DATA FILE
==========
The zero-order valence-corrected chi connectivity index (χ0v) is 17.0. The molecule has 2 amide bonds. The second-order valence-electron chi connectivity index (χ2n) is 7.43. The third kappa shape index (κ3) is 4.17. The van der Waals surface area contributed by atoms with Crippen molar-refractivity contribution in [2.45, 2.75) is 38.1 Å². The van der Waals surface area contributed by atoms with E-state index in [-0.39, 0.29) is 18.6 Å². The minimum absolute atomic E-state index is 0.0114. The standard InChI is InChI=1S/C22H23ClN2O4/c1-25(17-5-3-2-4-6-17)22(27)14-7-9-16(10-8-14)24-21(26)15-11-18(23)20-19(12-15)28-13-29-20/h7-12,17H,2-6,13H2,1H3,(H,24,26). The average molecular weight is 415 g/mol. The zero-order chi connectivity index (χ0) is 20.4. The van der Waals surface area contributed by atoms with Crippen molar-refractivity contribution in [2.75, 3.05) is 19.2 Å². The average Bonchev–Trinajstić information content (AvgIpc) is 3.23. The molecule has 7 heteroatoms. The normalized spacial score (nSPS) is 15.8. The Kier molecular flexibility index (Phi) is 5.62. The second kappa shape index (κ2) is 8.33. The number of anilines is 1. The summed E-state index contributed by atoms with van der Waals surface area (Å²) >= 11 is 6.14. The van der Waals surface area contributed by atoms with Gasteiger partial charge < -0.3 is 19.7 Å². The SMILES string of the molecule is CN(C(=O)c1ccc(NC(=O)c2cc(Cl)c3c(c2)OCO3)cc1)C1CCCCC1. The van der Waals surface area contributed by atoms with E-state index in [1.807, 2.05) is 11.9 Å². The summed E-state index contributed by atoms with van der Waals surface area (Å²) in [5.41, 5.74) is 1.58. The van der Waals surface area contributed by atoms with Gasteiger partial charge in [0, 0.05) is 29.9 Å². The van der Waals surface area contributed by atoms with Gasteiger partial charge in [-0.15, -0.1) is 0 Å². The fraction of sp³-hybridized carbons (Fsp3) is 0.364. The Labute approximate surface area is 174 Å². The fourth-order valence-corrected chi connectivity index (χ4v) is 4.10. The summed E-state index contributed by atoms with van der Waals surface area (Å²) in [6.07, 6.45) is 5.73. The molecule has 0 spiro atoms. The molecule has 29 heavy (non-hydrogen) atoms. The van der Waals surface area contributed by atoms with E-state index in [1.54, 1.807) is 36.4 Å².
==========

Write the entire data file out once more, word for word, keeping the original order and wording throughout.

The zero-order valence-corrected chi connectivity index (χ0v) is 17.0. The molecule has 2 amide bonds. The second-order valence-electron chi connectivity index (χ2n) is 7.43. The third kappa shape index (κ3) is 4.17. The van der Waals surface area contributed by atoms with Crippen molar-refractivity contribution in [2.45, 2.75) is 38.1 Å². The van der Waals surface area contributed by atoms with E-state index in [-0.39, 0.29) is 18.6 Å². The minimum absolute atomic E-state index is 0.0114. The standard InChI is InChI=1S/C22H23ClN2O4/c1-25(17-5-3-2-4-6-17)22(27)14-7-9-16(10-8-14)24-21(26)15-11-18(23)20-19(12-15)28-13-29-20/h7-12,17H,2-6,13H2,1H3,(H,24,26). The average molecular weight is 415 g/mol. The zero-order chi connectivity index (χ0) is 20.4. The van der Waals surface area contributed by atoms with Crippen molar-refractivity contribution in [2.75, 3.05) is 19.2 Å². The average Bonchev–Trinajstić information content (AvgIpc) is 3.23. The molecule has 7 heteroatoms. The normalized spacial score (nSPS) is 15.8. The Kier molecular flexibility index (Phi) is 5.62. The second kappa shape index (κ2) is 8.33. The number of anilines is 1. The summed E-state index contributed by atoms with van der Waals surface area (Å²) >= 11 is 6.14. The van der Waals surface area contributed by atoms with Gasteiger partial charge < -0.3 is 19.7 Å². The SMILES string of the molecule is CN(C(=O)c1ccc(NC(=O)c2cc(Cl)c3c(c2)OCO3)cc1)C1CCCCC1. The van der Waals surface area contributed by atoms with E-state index in [1.807, 2.05) is 11.9 Å². The summed E-state index contributed by atoms with van der Waals surface area (Å²) in [5.41, 5.74) is 1.58. The van der Waals surface area contributed by atoms with Gasteiger partial charge in [0, 0.05) is 29.9 Å². The van der Waals surface area contributed by atoms with Gasteiger partial charge in [-0.15, -0.1) is 0 Å². The fraction of sp³-hybridized carbons (Fsp3) is 0.364. The Labute approximate surface area is 174 Å². The fourth-order valence-corrected chi connectivity index (χ4v) is 4.10. The summed E-state index contributed by atoms with van der Waals surface area (Å²) in [6.07, 6.45) is 5.73. The molecule has 0 spiro atoms. The molecule has 29 heavy (non-hydrogen) atoms. The van der Waals surface area contributed by atoms with E-state index in [1.54, 1.807) is 36.4 Å².